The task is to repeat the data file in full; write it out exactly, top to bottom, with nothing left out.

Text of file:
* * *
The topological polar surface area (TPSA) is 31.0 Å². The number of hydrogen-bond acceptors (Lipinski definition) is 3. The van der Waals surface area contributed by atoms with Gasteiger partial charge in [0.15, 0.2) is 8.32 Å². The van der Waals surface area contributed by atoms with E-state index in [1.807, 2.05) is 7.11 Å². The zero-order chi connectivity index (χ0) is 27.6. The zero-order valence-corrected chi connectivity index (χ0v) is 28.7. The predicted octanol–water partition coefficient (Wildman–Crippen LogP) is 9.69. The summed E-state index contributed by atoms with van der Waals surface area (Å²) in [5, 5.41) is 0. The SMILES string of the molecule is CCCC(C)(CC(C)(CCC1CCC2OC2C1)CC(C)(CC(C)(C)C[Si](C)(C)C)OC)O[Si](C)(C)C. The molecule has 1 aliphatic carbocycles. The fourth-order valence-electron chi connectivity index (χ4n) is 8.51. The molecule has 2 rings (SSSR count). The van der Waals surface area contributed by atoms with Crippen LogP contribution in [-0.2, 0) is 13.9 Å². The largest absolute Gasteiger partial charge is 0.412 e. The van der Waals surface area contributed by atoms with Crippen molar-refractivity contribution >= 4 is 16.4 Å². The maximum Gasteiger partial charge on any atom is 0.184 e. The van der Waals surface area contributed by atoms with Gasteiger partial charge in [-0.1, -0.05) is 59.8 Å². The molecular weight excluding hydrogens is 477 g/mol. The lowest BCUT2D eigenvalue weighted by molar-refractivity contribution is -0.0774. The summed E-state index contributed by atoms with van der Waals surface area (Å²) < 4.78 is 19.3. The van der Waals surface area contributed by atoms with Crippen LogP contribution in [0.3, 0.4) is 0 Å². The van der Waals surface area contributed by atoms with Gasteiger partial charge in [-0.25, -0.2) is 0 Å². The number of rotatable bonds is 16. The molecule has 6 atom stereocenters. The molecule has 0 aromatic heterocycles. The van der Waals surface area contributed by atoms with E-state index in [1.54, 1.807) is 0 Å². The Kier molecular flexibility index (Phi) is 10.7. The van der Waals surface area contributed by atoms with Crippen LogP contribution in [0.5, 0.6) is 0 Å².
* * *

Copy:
The topological polar surface area (TPSA) is 31.0 Å². The number of hydrogen-bond acceptors (Lipinski definition) is 3. The van der Waals surface area contributed by atoms with Gasteiger partial charge in [0.15, 0.2) is 8.32 Å². The van der Waals surface area contributed by atoms with E-state index in [1.807, 2.05) is 7.11 Å². The zero-order chi connectivity index (χ0) is 27.6. The zero-order valence-corrected chi connectivity index (χ0v) is 28.7. The predicted octanol–water partition coefficient (Wildman–Crippen LogP) is 9.69. The summed E-state index contributed by atoms with van der Waals surface area (Å²) in [5, 5.41) is 0. The SMILES string of the molecule is CCCC(C)(CC(C)(CCC1CCC2OC2C1)CC(C)(CC(C)(C)C[Si](C)(C)C)OC)O[Si](C)(C)C. The molecule has 1 aliphatic carbocycles. The fourth-order valence-electron chi connectivity index (χ4n) is 8.51. The molecule has 2 rings (SSSR count). The van der Waals surface area contributed by atoms with Crippen LogP contribution in [-0.2, 0) is 13.9 Å². The largest absolute Gasteiger partial charge is 0.412 e. The van der Waals surface area contributed by atoms with Crippen molar-refractivity contribution >= 4 is 16.4 Å². The maximum Gasteiger partial charge on any atom is 0.184 e. The van der Waals surface area contributed by atoms with Gasteiger partial charge in [-0.1, -0.05) is 59.8 Å². The molecular weight excluding hydrogens is 477 g/mol. The lowest BCUT2D eigenvalue weighted by molar-refractivity contribution is -0.0774. The summed E-state index contributed by atoms with van der Waals surface area (Å²) < 4.78 is 19.3. The van der Waals surface area contributed by atoms with Crippen LogP contribution in [0.3, 0.4) is 0 Å². The van der Waals surface area contributed by atoms with Gasteiger partial charge in [-0.25, -0.2) is 0 Å². The number of rotatable bonds is 16. The molecule has 6 atom stereocenters. The molecule has 0 aromatic heterocycles. The van der Waals surface area contributed by atoms with E-state index in [1.54, 1.807) is 0 Å². The Kier molecular flexibility index (Phi) is 10.7. The van der Waals surface area contributed by atoms with Crippen LogP contribution in [0.5, 0.6) is 0 Å².